Like all relationships, when they first end, you think about the good times.  How much you laughed at stupid stuff, the cute thing she did with her nose, and those jokes only you two will ever understand.  But, as time goes by, you start remembering more of the bad.  That fight that she picked just because, those things she made you do that you despised, and how she never wanted to do what you wanted.

When Favre bolted for Minnesota, it was easy to forget he wasn't perfect in Green Bay.  He threw an awful interception in the NFC title game against the Giants.  He often put the ball up in the air for grabs and with as much personal success that he had, his teams often made early exits from the playoffs.

Like the pain of losing the 'one' to a Jersey Shore outcast, time slowly but surely starts to mend the wounds.

For the Green Bay Packers, it's almost time to rip off the band-aid for good.

Favre is now the butt of every joke and his team is gearing up for the draft.  He's left the Vikings' future dim.

He's the girl at the high school reunion who used to be hot, but is now bagging groceries with a beer gut Peter Griffin would be jealous of.

Favre's old team, the Packers, are the former nobodies who pull up to the reunion in a Bentley with two Victoria's Secret models on his arms.

The man responsible for the transformation is Aaron Rodgers.  What Green Bay's current quarterback is doing for the Green and Yellow is making Packers fans forget about "the one" who up and left.

Rodgers has his team closing in on an NFC title and is doing so with gaudy numbers.

He took Green Bay into Philadelphia and tossed three TD's against a team that was a sexy pick to represent the NFC in the Super Bowl just two weeks ago. Not only did he get the win, but he totally outplayed the conference's most dynamic quarterback, Mike Vick.

An encore performance seemed almost impossible.  Someone forgot to tell Rodgers.

A week later in Atlanta, he threw three more touchdowns and ran for a score, capped off most impressively by his 'Title Belt' celebration, in the Packers 48-21 beat down of the Falcons, who almost never lose at home.

Football is the ultimate team sport, but this has to feel like sweet personal revenge for Rodgers.

For the past three seasons he has been compared to Favre, who was for years the Loved One of Lambeau.

Whenever there was a Rodgers highlight it was followed by one of Favre.  Rodgers goes down because of a concussion, people question if Favre would have sat out that game.  It had to be frustrating.

Rodgers has persevered.  He hasn't let the cloud of Number Four rain on his career. And he soon may have Packers fans remembering Favre more as the h'orderve that led to the main course of Rodgers.

In Green Bay, there may never be that initial spark like their first love, but what they've found since moving on may ultimately be best for the team's long term happiness.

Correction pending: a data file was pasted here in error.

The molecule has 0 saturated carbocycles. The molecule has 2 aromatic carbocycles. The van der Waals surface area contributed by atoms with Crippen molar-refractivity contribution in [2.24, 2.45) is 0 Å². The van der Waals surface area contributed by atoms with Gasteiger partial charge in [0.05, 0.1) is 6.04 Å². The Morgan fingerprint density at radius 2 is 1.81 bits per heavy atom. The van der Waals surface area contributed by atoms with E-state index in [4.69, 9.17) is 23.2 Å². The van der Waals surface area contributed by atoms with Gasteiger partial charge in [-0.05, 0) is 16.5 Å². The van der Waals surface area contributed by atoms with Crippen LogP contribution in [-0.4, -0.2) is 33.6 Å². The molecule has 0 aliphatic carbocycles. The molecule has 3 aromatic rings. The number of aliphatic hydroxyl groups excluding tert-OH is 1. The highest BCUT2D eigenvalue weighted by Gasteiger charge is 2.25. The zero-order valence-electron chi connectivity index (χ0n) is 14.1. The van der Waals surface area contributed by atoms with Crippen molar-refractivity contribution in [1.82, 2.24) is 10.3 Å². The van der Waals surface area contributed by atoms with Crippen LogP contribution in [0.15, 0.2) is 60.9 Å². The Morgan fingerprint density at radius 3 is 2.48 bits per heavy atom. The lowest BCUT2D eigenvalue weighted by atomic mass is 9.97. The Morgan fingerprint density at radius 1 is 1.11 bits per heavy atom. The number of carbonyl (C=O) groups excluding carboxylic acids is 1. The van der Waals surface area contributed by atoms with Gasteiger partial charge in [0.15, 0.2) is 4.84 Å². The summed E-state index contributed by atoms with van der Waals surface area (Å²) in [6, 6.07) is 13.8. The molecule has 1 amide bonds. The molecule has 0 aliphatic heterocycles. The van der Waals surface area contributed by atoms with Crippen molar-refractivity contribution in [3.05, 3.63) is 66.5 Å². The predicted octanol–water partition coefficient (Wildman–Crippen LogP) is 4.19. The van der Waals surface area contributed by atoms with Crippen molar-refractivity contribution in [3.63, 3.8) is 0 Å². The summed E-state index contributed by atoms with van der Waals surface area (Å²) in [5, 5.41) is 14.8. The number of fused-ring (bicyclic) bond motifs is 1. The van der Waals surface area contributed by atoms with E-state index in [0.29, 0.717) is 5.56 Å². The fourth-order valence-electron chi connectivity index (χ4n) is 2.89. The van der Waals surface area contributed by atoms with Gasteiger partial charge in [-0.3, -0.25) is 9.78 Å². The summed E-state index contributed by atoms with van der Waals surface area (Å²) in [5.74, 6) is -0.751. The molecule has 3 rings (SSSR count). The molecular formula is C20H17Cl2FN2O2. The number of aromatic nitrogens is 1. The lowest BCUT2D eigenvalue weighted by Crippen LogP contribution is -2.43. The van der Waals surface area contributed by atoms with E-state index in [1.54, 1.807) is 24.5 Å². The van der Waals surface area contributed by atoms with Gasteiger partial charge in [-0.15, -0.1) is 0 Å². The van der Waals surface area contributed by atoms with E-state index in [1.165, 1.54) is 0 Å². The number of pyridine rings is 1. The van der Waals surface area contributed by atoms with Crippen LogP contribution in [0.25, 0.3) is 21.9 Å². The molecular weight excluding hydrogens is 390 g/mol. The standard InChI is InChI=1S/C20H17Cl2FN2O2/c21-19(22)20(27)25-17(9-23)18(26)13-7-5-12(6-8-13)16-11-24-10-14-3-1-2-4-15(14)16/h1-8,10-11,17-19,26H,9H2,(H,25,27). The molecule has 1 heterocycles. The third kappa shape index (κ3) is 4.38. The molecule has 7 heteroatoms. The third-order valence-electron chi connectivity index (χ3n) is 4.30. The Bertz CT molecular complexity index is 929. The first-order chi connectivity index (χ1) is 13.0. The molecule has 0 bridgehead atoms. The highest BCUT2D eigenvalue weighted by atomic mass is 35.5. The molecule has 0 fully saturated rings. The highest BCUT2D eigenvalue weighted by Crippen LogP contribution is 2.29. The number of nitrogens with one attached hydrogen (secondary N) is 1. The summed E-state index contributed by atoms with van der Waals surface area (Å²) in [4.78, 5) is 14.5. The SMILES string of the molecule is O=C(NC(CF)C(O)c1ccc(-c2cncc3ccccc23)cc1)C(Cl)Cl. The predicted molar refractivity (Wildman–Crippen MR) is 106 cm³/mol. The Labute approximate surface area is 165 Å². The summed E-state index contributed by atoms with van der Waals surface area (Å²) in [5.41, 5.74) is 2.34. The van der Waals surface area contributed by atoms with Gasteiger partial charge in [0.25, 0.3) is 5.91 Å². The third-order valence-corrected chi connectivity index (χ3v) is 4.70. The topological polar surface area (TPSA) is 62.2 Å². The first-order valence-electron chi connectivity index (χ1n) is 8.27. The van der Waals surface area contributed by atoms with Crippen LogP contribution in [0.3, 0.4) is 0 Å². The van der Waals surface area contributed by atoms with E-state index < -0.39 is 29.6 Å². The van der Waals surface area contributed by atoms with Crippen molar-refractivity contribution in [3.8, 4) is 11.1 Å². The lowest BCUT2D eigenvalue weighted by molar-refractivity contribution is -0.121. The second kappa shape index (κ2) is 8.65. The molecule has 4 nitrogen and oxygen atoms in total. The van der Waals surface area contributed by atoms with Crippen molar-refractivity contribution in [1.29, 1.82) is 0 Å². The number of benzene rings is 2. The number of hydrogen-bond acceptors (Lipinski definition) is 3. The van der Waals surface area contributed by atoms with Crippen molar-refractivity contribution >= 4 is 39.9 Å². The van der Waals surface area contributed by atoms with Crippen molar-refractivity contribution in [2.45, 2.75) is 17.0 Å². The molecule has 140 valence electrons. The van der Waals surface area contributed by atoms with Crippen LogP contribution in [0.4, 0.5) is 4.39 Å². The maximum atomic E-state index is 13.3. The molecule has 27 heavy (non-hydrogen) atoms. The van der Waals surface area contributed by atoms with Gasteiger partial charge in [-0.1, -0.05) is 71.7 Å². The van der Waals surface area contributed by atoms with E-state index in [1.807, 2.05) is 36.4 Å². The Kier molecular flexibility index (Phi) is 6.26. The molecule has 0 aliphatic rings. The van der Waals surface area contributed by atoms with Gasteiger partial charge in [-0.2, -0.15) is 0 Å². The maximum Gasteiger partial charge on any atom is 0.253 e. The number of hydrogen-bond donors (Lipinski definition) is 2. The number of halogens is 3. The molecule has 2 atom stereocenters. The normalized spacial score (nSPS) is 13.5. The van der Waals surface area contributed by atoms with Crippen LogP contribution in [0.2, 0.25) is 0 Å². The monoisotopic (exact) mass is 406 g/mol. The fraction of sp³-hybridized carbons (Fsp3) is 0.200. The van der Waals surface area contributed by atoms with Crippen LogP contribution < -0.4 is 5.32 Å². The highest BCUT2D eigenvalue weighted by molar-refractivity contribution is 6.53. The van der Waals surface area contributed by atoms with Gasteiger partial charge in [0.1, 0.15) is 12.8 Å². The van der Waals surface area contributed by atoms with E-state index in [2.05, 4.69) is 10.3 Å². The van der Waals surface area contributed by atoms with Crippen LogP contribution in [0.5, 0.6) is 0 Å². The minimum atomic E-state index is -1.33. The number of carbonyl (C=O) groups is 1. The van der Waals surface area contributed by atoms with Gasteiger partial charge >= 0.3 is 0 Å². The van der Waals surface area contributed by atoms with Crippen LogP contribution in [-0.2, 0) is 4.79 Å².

Favre may be the "one who got away," but Rodgers is taking over as "THE ONE"

Wednesday, January 12, 2011

LeBron: Smackin' More Than He's Packin'

There are few sayings that I think have more merit than "If you have to brag, you probably can't shag."  Ladies, do you follow me on this one?

Guys that toot the loudest horn often hit the wrong note when it matters most and LeBron James just played an E-flat when he should have played a G.

The Miami Heat superstar took an unnecessary jab at his former team last night, after the Cavaliers 55-point embarrassing loss to the Lakers.

James tweeted, "Crazy. Karma is a b****. Gets you every time. It's not good to wish bad on anybody. God sees everything!"

The hypocrisy of the statements is ludicrous! He was sending his own ill will by basically  saying "F you Cleveland. F you Dan Gilbert. Look at how bad you are without me.  Look at how good I am."

We get it LeBron, you are a great player.  You were the reason the Cavs won the most games in the regular season the last two years and we know they are now the worst team in the league.

It's these "mine is bigger than yours" type comments that will forever keep James out of the ranks of the game's greatest, despite his tremendous talents.

I learned at a young age that having class trumps having skill.

While playing football with my grandfather in the front yard one day when I was about six-years-old, I scored a touchdown and immediately hit the Deion Sanders.  It looked fresh.  A 3'6, mini-afro'ed Sam, going side-to-side like Primetime.  If that were 20-years later, I'd be a youtube sensation.  But instead, I was an embarrassment.

My grandpa gave me one of the sternest looks I've ever seen, followed by this gem, "Why do you need to celebrate? Act like you've been there before."

That was his way of saying "Have some class, you look like a jackass."

You gain respect by respecting your opponent and trying to show people up does nothing but sour your own achievements.

It's almost cliche to say 'I hate LeBron not because he left Cleveland, but because of how he left.'  Yes, 'The Decision' was insanely stupid.  That mini-concert introducing he, Bosh, and Wade in Miami took over-the-top to new extremes. And the dancing and winks he did in his return game to Cleveland were beyond annoying.

But his recent social media tirade may be his worst move yet.

LeBron is going out of his way to gain added attention.  He said after the game, "I've kind of accepted this villain role everyone has placed on me. I'm OK with it."

He's OK with it because he's too lazy to try to make amends.  It would take a real man to stand up and say "Yea, the Decision was awful, I wish Cleveland the best, and am now focused on working with my current teammates."

But that would require him to swallow some of his pride and show some humility, which requires effort.  LeBron doesn't want to put forth effort, he wants success to be handed to him.